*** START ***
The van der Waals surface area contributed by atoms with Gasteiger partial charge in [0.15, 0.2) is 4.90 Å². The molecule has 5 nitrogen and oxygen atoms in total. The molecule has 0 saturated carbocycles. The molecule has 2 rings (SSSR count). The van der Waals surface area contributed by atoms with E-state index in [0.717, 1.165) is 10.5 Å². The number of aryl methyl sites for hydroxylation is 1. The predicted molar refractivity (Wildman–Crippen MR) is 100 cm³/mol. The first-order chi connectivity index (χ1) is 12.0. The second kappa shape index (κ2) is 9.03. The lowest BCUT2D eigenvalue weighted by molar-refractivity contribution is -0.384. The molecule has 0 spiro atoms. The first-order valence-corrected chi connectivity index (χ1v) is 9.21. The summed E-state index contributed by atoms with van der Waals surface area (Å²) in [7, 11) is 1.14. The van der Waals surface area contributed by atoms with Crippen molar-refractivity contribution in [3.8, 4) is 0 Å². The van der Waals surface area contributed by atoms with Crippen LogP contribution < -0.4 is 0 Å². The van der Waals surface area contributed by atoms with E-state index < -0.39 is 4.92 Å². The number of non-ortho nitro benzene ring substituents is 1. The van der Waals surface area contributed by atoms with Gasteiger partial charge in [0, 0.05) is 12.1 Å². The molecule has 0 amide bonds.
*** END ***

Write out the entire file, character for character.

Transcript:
The van der Waals surface area contributed by atoms with Gasteiger partial charge in [0.15, 0.2) is 4.90 Å². The molecule has 5 nitrogen and oxygen atoms in total. The molecule has 0 saturated carbocycles. The molecule has 2 rings (SSSR count). The van der Waals surface area contributed by atoms with E-state index in [0.717, 1.165) is 10.5 Å². The number of aryl methyl sites for hydroxylation is 1. The predicted molar refractivity (Wildman–Crippen MR) is 100 cm³/mol. The first-order chi connectivity index (χ1) is 12.0. The second kappa shape index (κ2) is 9.03. The lowest BCUT2D eigenvalue weighted by molar-refractivity contribution is -0.384. The molecule has 0 spiro atoms. The first-order valence-corrected chi connectivity index (χ1v) is 9.21. The summed E-state index contributed by atoms with van der Waals surface area (Å²) in [7, 11) is 1.14. The van der Waals surface area contributed by atoms with Crippen molar-refractivity contribution in [3.8, 4) is 0 Å². The van der Waals surface area contributed by atoms with Crippen LogP contribution < -0.4 is 0 Å². The van der Waals surface area contributed by atoms with E-state index < -0.39 is 4.92 Å². The number of non-ortho nitro benzene ring substituents is 1. The van der Waals surface area contributed by atoms with Gasteiger partial charge in [0, 0.05) is 12.1 Å². The molecule has 0 amide bonds.